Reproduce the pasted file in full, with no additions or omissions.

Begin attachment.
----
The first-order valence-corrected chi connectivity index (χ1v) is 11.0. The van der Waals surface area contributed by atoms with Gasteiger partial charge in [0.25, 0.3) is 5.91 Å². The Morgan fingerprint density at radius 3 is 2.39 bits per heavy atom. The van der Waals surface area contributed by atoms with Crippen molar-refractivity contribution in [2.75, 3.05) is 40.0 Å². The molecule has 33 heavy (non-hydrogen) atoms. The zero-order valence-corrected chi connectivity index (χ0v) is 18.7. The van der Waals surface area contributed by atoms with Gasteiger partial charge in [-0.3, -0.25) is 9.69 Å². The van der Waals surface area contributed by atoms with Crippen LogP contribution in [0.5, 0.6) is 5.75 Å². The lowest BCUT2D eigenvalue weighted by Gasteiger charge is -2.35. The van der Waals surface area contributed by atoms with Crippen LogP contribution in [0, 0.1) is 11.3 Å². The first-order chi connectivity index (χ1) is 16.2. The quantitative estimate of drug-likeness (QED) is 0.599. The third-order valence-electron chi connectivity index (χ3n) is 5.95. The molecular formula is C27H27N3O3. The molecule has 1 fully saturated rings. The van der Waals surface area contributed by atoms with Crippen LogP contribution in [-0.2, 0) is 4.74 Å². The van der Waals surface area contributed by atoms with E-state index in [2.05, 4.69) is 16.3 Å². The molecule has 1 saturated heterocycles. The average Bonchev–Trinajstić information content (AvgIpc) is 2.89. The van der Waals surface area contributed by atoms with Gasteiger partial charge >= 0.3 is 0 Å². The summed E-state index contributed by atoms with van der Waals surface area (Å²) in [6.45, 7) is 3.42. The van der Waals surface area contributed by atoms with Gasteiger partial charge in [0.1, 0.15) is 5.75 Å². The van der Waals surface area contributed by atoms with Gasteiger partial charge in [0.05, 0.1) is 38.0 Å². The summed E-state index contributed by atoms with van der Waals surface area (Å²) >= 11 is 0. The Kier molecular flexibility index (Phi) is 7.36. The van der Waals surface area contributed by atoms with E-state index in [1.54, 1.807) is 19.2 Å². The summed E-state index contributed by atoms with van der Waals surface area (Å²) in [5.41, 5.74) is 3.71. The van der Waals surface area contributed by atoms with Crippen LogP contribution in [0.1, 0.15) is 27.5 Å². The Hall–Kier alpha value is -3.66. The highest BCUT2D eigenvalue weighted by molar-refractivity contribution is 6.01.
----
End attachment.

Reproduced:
The first-order valence-corrected chi connectivity index (χ1v) is 11.0. The van der Waals surface area contributed by atoms with Gasteiger partial charge in [0.25, 0.3) is 5.91 Å². The Morgan fingerprint density at radius 3 is 2.39 bits per heavy atom. The van der Waals surface area contributed by atoms with Crippen molar-refractivity contribution in [2.75, 3.05) is 40.0 Å². The molecule has 33 heavy (non-hydrogen) atoms. The zero-order valence-corrected chi connectivity index (χ0v) is 18.7. The van der Waals surface area contributed by atoms with Gasteiger partial charge in [-0.3, -0.25) is 9.69 Å². The van der Waals surface area contributed by atoms with Crippen LogP contribution in [0.5, 0.6) is 5.75 Å². The lowest BCUT2D eigenvalue weighted by Gasteiger charge is -2.35. The van der Waals surface area contributed by atoms with Crippen LogP contribution in [0, 0.1) is 11.3 Å². The first-order chi connectivity index (χ1) is 16.2. The quantitative estimate of drug-likeness (QED) is 0.599. The third-order valence-electron chi connectivity index (χ3n) is 5.95. The molecular formula is C27H27N3O3. The molecule has 1 fully saturated rings. The van der Waals surface area contributed by atoms with Crippen LogP contribution in [-0.2, 0) is 4.74 Å². The van der Waals surface area contributed by atoms with E-state index in [2.05, 4.69) is 16.3 Å². The molecule has 1 saturated heterocycles. The average Bonchev–Trinajstić information content (AvgIpc) is 2.89. The van der Waals surface area contributed by atoms with Gasteiger partial charge >= 0.3 is 0 Å². The summed E-state index contributed by atoms with van der Waals surface area (Å²) in [6.45, 7) is 3.42. The van der Waals surface area contributed by atoms with Gasteiger partial charge in [0.1, 0.15) is 5.75 Å². The van der Waals surface area contributed by atoms with Gasteiger partial charge in [0.05, 0.1) is 38.0 Å². The summed E-state index contributed by atoms with van der Waals surface area (Å²) >= 11 is 0. The Kier molecular flexibility index (Phi) is 7.36. The van der Waals surface area contributed by atoms with E-state index in [1.54, 1.807) is 19.2 Å². The summed E-state index contributed by atoms with van der Waals surface area (Å²) in [5.41, 5.74) is 3.71. The van der Waals surface area contributed by atoms with Crippen LogP contribution in [0.1, 0.15) is 27.5 Å². The Hall–Kier alpha value is -3.66. The highest BCUT2D eigenvalue weighted by molar-refractivity contribution is 6.01.